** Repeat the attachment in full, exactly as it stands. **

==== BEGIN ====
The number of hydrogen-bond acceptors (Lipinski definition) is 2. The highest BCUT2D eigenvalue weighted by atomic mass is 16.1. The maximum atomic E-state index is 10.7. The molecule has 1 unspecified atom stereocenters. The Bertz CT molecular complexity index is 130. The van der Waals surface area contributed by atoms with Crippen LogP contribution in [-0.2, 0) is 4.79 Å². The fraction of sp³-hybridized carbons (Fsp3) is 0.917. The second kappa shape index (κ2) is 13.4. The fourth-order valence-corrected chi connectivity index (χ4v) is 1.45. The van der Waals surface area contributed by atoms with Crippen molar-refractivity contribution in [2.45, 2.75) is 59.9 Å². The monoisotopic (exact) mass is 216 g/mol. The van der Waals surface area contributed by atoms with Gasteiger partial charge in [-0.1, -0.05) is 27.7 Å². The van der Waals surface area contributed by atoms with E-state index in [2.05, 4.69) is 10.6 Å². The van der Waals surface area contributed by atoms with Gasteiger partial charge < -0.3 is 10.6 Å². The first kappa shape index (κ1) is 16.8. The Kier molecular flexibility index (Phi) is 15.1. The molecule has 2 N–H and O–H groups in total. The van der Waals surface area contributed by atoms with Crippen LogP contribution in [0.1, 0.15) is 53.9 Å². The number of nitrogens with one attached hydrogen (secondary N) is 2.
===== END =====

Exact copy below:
The number of hydrogen-bond acceptors (Lipinski definition) is 2. The highest BCUT2D eigenvalue weighted by atomic mass is 16.1. The maximum atomic E-state index is 10.7. The molecule has 1 unspecified atom stereocenters. The Bertz CT molecular complexity index is 130. The van der Waals surface area contributed by atoms with Crippen LogP contribution in [-0.2, 0) is 4.79 Å². The fraction of sp³-hybridized carbons (Fsp3) is 0.917. The second kappa shape index (κ2) is 13.4. The fourth-order valence-corrected chi connectivity index (χ4v) is 1.45. The van der Waals surface area contributed by atoms with Crippen molar-refractivity contribution in [2.45, 2.75) is 59.9 Å². The monoisotopic (exact) mass is 216 g/mol. The van der Waals surface area contributed by atoms with Gasteiger partial charge in [-0.1, -0.05) is 27.7 Å². The van der Waals surface area contributed by atoms with E-state index in [2.05, 4.69) is 10.6 Å². The van der Waals surface area contributed by atoms with Gasteiger partial charge < -0.3 is 10.6 Å². The first kappa shape index (κ1) is 16.8. The Kier molecular flexibility index (Phi) is 15.1. The molecule has 2 N–H and O–H groups in total. The van der Waals surface area contributed by atoms with Crippen LogP contribution in [0.1, 0.15) is 53.9 Å². The number of nitrogens with one attached hydrogen (secondary N) is 2.